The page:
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A proxy of social mate choice in prairie warblers is correlated with consistent, rapid, low-pitched singingAuthor(s): Bruce E. Byers; Michael E. Akresh; David I. King
Source: Behavioral Ecology and Sociobiology. 69(8): 1275-1286.
Publication Series: Scientific Journal (JRNL)
Station: Northern Research Station
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DescriptionIn songbirds, female mate choice may be influenced by how well a male performs his songs. Performing songs well may be especially difficult if it requires maximizingmultiple aspects of performance simultaneously.We therefore hypothesized that, in a population of prairie warblers, the males most attractive to females would be those with superior performance in more than one facet of singing.We tested this prediction by comparing different aspects of song performance, as well as different combinations of these aspects, to determine which were the best predictors of first-egg date, which we took to be a proxy for social mate choice.We found that first-egg date was best predicted by a combination of song performance traits that included consistent performance, rapid rate, and low pitch. Female preference for males capable of physically challenging song performance may have contributed to the evolution of acoustically complex vocalizations in oscine songbirds, because if complex sounds are more difficult to perform, they may be favored by selection for signal reliability.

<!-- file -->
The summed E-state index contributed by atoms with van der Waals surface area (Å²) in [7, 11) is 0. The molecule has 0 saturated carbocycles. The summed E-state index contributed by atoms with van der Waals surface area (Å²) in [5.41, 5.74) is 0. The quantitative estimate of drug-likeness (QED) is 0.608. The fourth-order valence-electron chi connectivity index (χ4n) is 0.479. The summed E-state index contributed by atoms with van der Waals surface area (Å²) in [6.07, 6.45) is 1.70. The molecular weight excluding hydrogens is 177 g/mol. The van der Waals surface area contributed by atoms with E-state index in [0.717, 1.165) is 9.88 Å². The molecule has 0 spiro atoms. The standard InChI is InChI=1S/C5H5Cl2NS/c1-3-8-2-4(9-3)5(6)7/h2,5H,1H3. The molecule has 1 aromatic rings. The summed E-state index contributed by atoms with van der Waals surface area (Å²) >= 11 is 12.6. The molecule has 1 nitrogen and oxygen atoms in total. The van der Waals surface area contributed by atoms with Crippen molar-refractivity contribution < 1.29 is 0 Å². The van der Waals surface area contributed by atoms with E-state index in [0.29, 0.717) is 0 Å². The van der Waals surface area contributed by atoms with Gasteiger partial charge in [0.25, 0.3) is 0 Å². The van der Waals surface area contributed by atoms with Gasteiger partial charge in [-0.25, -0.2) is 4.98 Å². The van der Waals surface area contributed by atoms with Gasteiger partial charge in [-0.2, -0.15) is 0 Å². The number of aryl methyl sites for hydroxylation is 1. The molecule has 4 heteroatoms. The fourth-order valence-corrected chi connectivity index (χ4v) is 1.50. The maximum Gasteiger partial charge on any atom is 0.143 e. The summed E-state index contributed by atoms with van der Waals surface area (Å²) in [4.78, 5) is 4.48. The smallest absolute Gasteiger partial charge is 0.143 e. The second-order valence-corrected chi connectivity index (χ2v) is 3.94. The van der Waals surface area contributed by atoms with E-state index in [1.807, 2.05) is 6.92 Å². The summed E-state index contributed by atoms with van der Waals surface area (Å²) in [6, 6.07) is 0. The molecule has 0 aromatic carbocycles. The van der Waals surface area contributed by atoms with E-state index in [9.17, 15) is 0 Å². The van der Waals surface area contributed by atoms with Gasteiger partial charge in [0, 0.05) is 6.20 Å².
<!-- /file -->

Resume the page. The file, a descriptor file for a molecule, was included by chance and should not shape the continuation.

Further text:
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CitationByers, Bruce E.; Akresh, Michael E.; King, David I. 2015. A proxy of social mate choice in prairie warblers is correlated with consistent, rapid, low-pitched singing. Behavioral Ecology and Sociobiology. 69(8): 1275-1286.
KeywordsBirdsong, Song performance, Mate choice, Warbler, Setophaga
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